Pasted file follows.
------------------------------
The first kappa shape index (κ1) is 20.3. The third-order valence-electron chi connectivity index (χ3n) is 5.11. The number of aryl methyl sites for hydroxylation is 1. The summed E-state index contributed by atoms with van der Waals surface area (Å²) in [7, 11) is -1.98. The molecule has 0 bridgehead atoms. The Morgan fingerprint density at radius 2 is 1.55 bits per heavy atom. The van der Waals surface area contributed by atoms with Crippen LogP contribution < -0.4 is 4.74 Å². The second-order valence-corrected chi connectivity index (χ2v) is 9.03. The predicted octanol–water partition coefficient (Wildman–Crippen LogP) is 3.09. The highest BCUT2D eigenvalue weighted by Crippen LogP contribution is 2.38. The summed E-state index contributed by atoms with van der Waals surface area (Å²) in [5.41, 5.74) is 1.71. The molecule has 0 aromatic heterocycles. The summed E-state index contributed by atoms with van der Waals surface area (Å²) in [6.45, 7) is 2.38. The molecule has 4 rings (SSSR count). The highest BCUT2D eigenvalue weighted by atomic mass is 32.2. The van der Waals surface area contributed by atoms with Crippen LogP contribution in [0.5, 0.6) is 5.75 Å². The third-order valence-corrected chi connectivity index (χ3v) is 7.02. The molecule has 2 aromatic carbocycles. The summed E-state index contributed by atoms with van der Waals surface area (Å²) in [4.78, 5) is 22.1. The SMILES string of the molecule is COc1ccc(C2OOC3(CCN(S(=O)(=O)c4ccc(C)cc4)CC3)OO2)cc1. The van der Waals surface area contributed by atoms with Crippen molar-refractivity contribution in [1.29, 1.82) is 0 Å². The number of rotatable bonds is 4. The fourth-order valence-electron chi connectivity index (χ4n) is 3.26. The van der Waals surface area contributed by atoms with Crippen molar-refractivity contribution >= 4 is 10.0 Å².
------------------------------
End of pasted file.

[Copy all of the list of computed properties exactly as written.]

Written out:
The first kappa shape index (κ1) is 20.3. The third-order valence-electron chi connectivity index (χ3n) is 5.11. The number of aryl methyl sites for hydroxylation is 1. The summed E-state index contributed by atoms with van der Waals surface area (Å²) in [7, 11) is -1.98. The molecule has 0 bridgehead atoms. The Morgan fingerprint density at radius 2 is 1.55 bits per heavy atom. The van der Waals surface area contributed by atoms with Crippen LogP contribution < -0.4 is 4.74 Å². The second-order valence-corrected chi connectivity index (χ2v) is 9.03. The predicted octanol–water partition coefficient (Wildman–Crippen LogP) is 3.09. The highest BCUT2D eigenvalue weighted by Crippen LogP contribution is 2.38. The summed E-state index contributed by atoms with van der Waals surface area (Å²) in [5.41, 5.74) is 1.71. The molecule has 0 aromatic heterocycles. The summed E-state index contributed by atoms with van der Waals surface area (Å²) in [6.45, 7) is 2.38. The molecule has 4 rings (SSSR count). The highest BCUT2D eigenvalue weighted by atomic mass is 32.2. The van der Waals surface area contributed by atoms with Crippen LogP contribution in [0.5, 0.6) is 5.75 Å². The third-order valence-corrected chi connectivity index (χ3v) is 7.02. The molecule has 2 aromatic carbocycles. The summed E-state index contributed by atoms with van der Waals surface area (Å²) in [4.78, 5) is 22.1. The SMILES string of the molecule is COc1ccc(C2OOC3(CCN(S(=O)(=O)c4ccc(C)cc4)CC3)OO2)cc1. The van der Waals surface area contributed by atoms with Crippen molar-refractivity contribution in [1.29, 1.82) is 0 Å². The number of rotatable bonds is 4. The fourth-order valence-electron chi connectivity index (χ4n) is 3.26. The van der Waals surface area contributed by atoms with Crippen molar-refractivity contribution >= 4 is 10.0 Å².